"It is like in that move About a Boy where Nick Hornsby's chief character, played by Hugh Grant, believes that life is a play about himself, and that all other characters are only acting minor roles in a story that centers around him...
"Living in a community made me realize one of my faults: I was addicted to myself. All I thought about was myself. The only thing I really cared about was myself. I had very little concept of love, altruism, or sacrifice. I discovered that my mind is like a radio that picks up only one station, the one that plays me: K-DON, all Don, all the time...
"Having had my way for so long, I became defensive about what I perceived as encroachments on my rights. My personal bubble was huge. I couldn't have conversations that lasted more than ten minutes. I wanted efficiency in personal interaction, and while listening to one of my housemates talk, I wondered why they couldn't get to the point. What are you trying to tell me? I would think. Do we really have to stand here and make small talk?"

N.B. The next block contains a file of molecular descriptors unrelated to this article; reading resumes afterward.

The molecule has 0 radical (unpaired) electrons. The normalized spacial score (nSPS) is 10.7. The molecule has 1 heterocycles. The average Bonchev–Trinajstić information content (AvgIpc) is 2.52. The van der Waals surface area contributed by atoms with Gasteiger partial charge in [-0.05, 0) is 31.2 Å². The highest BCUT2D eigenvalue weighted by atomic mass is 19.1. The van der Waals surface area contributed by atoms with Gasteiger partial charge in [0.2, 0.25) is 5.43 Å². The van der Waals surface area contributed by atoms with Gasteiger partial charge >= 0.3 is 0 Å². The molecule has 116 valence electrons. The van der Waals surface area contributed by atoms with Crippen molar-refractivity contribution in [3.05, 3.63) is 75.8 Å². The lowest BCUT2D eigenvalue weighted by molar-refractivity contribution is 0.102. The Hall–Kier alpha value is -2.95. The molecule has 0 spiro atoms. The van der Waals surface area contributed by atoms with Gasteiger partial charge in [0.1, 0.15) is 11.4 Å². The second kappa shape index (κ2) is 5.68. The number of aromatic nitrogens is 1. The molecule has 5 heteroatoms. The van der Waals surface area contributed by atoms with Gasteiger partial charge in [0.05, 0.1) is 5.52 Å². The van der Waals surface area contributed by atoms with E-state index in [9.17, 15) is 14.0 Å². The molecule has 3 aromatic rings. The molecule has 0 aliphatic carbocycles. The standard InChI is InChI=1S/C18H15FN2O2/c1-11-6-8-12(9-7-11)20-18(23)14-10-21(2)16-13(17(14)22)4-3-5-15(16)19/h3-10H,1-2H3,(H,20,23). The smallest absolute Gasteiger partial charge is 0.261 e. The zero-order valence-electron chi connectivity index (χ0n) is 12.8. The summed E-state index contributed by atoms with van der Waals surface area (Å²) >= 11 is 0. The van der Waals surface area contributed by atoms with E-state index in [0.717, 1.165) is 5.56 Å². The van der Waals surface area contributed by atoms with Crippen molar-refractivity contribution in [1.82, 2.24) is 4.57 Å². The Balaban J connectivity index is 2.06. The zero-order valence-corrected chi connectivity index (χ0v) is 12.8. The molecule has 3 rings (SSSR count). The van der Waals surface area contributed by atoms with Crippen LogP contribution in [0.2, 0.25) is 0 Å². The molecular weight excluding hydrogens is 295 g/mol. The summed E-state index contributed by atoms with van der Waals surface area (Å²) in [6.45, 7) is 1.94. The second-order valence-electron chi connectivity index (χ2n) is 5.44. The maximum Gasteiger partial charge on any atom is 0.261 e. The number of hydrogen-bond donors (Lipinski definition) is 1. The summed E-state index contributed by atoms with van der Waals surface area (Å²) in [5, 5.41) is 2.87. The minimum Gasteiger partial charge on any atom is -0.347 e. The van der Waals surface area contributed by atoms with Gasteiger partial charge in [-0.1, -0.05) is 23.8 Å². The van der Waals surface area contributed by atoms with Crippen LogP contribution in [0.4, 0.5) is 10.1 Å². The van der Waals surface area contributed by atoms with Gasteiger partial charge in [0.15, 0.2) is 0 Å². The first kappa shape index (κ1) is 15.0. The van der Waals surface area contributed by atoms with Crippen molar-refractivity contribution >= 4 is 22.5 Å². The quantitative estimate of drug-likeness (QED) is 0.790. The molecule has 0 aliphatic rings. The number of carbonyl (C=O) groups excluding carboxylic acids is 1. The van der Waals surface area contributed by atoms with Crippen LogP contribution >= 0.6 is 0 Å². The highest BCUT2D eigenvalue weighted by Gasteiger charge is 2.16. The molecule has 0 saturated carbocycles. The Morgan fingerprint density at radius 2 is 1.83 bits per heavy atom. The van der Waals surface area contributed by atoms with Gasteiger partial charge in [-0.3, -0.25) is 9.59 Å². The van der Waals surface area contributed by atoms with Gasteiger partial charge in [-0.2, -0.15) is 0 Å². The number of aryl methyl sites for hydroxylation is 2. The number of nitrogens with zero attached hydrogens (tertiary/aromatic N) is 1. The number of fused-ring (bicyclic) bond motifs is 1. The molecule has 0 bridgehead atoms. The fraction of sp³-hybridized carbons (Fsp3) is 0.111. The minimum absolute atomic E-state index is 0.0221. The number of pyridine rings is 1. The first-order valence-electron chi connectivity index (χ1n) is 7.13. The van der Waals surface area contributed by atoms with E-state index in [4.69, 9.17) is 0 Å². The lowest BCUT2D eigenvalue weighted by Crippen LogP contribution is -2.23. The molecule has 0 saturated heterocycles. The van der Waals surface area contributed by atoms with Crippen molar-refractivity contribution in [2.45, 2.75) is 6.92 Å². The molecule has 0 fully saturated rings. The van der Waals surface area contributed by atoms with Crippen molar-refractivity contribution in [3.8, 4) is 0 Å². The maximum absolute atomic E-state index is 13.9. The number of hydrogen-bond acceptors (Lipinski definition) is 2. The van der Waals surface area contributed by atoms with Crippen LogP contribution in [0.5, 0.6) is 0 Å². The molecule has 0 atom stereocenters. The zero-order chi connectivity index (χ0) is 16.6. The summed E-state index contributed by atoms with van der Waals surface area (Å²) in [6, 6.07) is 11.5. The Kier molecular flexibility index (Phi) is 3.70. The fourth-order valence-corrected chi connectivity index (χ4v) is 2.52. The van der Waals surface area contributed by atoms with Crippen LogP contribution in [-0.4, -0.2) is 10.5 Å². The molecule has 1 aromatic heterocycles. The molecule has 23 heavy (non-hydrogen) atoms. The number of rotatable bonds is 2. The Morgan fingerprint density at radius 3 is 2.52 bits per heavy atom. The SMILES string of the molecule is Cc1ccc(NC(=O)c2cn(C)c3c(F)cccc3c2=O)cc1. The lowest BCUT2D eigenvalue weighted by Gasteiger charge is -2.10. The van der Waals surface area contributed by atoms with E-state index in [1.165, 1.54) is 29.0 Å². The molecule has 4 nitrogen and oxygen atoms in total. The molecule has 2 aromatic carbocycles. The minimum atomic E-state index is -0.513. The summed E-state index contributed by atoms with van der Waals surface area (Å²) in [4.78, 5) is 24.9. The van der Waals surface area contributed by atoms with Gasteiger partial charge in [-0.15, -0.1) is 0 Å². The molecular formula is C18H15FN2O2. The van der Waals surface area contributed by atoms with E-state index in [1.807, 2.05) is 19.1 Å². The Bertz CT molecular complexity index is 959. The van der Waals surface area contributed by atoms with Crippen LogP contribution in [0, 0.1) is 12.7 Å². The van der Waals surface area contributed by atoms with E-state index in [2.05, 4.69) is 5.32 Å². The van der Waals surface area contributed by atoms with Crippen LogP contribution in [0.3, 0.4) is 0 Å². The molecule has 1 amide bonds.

He goes on to explain how he makes things right with all of his roommates as he realizes that they are people and he could "sense God's love for them" and he had considered them a bother.

About blogging my reading

I'm a little intimidated about blogging my reading. I don't feel qualified, really. My only qualification is I love to read. I wasn't an English major and I don't feel as if I do that great a job seeing themes and meanings in what I read. I love to read what others write about books they've read and that's the most intimidating part of all -- they do such a much a greater job than I will. Also, recently my boss mentioned he's thinking of blogging his reading. Well, I had the idea before he told me that but still, now it'll seem like I'm copying his idea.

But here's what I decided. The main reason I want to blog my reading is for myself. I like to think through writing. When I write, it helps me think. So I look forward to thinking through what I'm getting from the books I read and being able to look back at that. Also, I forget what I read -- a lot. I don't actually mind it too much that I forget what I read because it makes re-reading a pleasure, but still, it'll be nice to look back and be reminded of what I've read.